Wrong Stimulus, Wrong Time – WSJ

Democratic economist Larry Summers and former GOP senator and economist Phil Gramm disagree. But if they do, it is probably worth paying attention to. Now both are warning that President Biden’s $ 1.9 trillion spending plan has more risks than benefits.

Mr. Gramm made the case on our sides this week and Mr. Summers in the Washington Post on Friday. Their economic outlooks are different, but both suggest that the Biden Act’s focus on spending so much right now to boost consumer demand is out of place. They are increasingly supported by economic data.

That is despite Friday’s report that the economy created a disappointing 49,000 new jobs in January. The job report fell short of expectations, but the details show that most of the damage in the labor market is due to government lockdowns and supply shortages. Payrolls were revised down a total of 159,000 in November and December as states closed their shops.

Manufacturing employment fell by 10,000 in January due to a lack of components and labor. Some have hired office workers to run their assembly lines. In particular, the average working week for all private and manufacturing employees rose by 0.3 hours as the companies employed their employees more.

Job losses were particularly striking in nursing homes (31,000), in home health care (13,100), in transport and storage (27,800), in general goods stores (30,500) and in online retail (14,800). It is imperative for employers in these industries to hire, which Congress made difficult by reintroducing the $ 300-a-week for improved unemployment benefits by mid-March. Most low-income workers can make more unemployed.


President Biden and the Democrats jumped on the job report as justification for passing their $ 1.9 trillion spending bill. They say it will take another six months of increased unemployment benefits, $ 1,400 checks for individuals, $ 130 billion for public schools, $ 350 billion for state and local governments, and a potpourri of transfer payments to keep the economy going To give a shot in the arm. It could be bad medicine.

Democrats compare the current moment to the 2009 recession and Barack Obama’s $ 800 billion spending bill. They say it has to be bigger. This comparison works in the opposite direction, however, as the current economy is far stronger than it was in February 2009.

At that time the economy was still in a recession that didn’t end until June 2009. The unemployment rate rose and would peak in October 2009 at 10%. Today the economy has been growing for two quarters, including 4% in the fourth quarter. The unemployment rate has already fallen to 6.3%, a rate that it did not reach in the Obama years until spring 2014. The unemployment rate in January (9.2%) is already lower than in the first 79 months of the Obama presidency.

In terms of spending incentives, the $ 3.7 trillion Congress passed on virus control last year already far exceeds Democrats’ spending during the 2008-2009 recession. Income from personal remittances increased by $ 1.1 trillion last year, or roughly from 2008 to 2010. Couples earning up to $ 150,000 received direct payments of $ 3,600 plus $ 1,100 last year Dollars for loved ones. That’s three times more than the 2008 Bush tax breaks.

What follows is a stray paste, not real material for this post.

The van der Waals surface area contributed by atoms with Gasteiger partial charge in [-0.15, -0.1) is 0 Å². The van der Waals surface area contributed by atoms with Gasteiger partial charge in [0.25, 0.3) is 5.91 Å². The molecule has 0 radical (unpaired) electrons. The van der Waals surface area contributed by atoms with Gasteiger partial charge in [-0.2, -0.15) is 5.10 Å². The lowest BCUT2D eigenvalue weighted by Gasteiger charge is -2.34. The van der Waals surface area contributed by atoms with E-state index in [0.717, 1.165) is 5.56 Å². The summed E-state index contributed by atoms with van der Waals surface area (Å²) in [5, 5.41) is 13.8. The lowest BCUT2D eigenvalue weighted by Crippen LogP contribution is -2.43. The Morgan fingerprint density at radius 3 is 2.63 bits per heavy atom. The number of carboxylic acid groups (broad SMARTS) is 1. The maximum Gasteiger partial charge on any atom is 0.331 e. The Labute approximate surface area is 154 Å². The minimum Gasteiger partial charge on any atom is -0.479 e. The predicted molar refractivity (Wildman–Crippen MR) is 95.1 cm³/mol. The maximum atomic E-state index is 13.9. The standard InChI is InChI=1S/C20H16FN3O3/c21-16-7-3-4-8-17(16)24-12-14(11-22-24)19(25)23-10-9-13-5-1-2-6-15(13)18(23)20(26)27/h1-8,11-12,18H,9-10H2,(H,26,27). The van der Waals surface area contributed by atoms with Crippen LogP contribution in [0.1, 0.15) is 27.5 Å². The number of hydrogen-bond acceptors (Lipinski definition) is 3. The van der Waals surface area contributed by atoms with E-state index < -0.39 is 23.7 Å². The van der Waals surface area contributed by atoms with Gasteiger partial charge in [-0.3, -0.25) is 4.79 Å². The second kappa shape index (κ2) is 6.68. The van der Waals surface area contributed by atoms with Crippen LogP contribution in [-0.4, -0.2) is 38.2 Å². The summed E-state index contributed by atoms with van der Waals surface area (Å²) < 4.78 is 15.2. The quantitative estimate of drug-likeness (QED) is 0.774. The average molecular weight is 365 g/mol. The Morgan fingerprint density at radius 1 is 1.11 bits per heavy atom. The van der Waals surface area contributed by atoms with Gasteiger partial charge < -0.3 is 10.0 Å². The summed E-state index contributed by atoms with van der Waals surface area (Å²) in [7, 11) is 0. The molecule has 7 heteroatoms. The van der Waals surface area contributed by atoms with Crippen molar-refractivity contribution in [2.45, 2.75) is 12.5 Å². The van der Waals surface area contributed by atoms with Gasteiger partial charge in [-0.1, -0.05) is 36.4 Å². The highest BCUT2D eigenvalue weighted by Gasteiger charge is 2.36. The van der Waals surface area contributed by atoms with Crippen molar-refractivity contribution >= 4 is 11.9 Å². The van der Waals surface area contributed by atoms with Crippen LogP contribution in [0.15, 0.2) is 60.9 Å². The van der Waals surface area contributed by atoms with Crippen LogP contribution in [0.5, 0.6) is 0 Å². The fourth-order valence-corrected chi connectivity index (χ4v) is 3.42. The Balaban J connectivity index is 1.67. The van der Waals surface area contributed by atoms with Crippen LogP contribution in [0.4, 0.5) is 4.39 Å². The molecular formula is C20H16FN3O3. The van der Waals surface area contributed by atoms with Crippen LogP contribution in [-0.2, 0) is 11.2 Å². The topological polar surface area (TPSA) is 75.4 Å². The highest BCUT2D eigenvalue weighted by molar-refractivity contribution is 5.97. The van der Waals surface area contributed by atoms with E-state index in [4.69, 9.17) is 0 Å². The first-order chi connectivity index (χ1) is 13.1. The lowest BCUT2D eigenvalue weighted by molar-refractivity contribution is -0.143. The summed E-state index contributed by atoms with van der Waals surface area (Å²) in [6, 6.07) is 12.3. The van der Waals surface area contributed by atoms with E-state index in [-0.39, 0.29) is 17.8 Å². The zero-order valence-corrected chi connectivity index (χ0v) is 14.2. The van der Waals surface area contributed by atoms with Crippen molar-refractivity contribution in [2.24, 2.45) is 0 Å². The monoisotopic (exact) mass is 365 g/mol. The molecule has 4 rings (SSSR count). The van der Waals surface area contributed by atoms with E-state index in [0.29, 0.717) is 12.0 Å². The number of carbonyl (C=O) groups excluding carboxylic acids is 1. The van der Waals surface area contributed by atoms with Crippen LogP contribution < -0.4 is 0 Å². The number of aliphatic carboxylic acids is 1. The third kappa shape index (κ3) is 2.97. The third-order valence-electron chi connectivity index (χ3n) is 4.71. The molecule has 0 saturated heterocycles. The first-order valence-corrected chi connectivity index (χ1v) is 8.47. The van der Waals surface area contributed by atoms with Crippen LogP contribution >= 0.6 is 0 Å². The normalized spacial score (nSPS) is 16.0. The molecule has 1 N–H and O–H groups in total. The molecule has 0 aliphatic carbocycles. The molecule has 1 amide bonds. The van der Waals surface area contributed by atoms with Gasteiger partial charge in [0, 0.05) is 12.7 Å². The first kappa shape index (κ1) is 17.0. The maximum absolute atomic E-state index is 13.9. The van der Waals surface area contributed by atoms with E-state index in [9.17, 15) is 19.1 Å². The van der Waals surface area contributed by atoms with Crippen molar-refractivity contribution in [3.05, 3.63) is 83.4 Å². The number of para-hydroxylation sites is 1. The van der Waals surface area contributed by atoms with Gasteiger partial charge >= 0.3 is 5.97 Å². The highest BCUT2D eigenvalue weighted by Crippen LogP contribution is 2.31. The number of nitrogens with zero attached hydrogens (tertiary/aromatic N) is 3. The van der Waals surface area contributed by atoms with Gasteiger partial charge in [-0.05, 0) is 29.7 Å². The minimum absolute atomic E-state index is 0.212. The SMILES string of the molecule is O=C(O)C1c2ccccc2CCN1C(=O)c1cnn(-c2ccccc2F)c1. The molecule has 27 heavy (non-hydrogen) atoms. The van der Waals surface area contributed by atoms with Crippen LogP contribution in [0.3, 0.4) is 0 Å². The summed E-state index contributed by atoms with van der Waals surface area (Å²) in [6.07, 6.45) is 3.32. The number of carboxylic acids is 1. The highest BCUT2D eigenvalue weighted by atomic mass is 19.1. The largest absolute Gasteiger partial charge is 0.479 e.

Personal savings jumped to 33.7% in April under the Cares Act and were still at a healthy 13.7% in December before Congress passed another $ 900 billion in Covid aid. This means that, unlike in the 2009 recession, households will not be burdened with debt.

Personal bankruptcies, home foreclosures, and loan defaults were the lowest this fall since at least 2003. The mortgage default rate was 0.7% in the third quarter of 2020 compared to 7% in the first quarter of 2009. Home purchases and prices are rising thanks to low interest rates , and people can take equity out of their homes to spend when they need it.

Wages are rising in most industries as employers compete for workers. By December, total employee compensation had exceeded the level in February. It took 34 months for the economy to reach this milestone after the 2008-2009 recession. Millions of recreational and hospitality jobs should return as soon as lockdowns wear off and vaccines are introduced.

According to a recent estimate by the House Budget Committee, $ 1 trillion was unspent from last year’s bills – including $ 59 billion on schools, $ 239 billion on health care, and $ 452 billion on small-scale loans Companies. The state and local authorities created 67,000 jobs in January. You no longer need federal money.


All of this suggests that the economy is poised for a strong recovery as the pandemic subsides even without new federal spending. The money for vaccines and low-income workers who suffer the most is justified, but much of the remainder will far exceed economic or social needs. As Mr Summers puts it, if the Biden Plan is passed, Congress will have spent the equivalent of 15% of GDP responding to Covid before addressing other Mr Biden priorities such as public works.

Sooner or later, all of these expenses will have economic and political costs. The Biden spending calculation is the wrong tool for a growing economy. The best economic incentive is to end the lockdowns and speed up the introduction of the vaccine.

Potomac Watch: House Republicans agree on Liz Cheney and punishing Marjorie Taylor Greene. Images: AFP via Getty Images Composite: Mark Kelly

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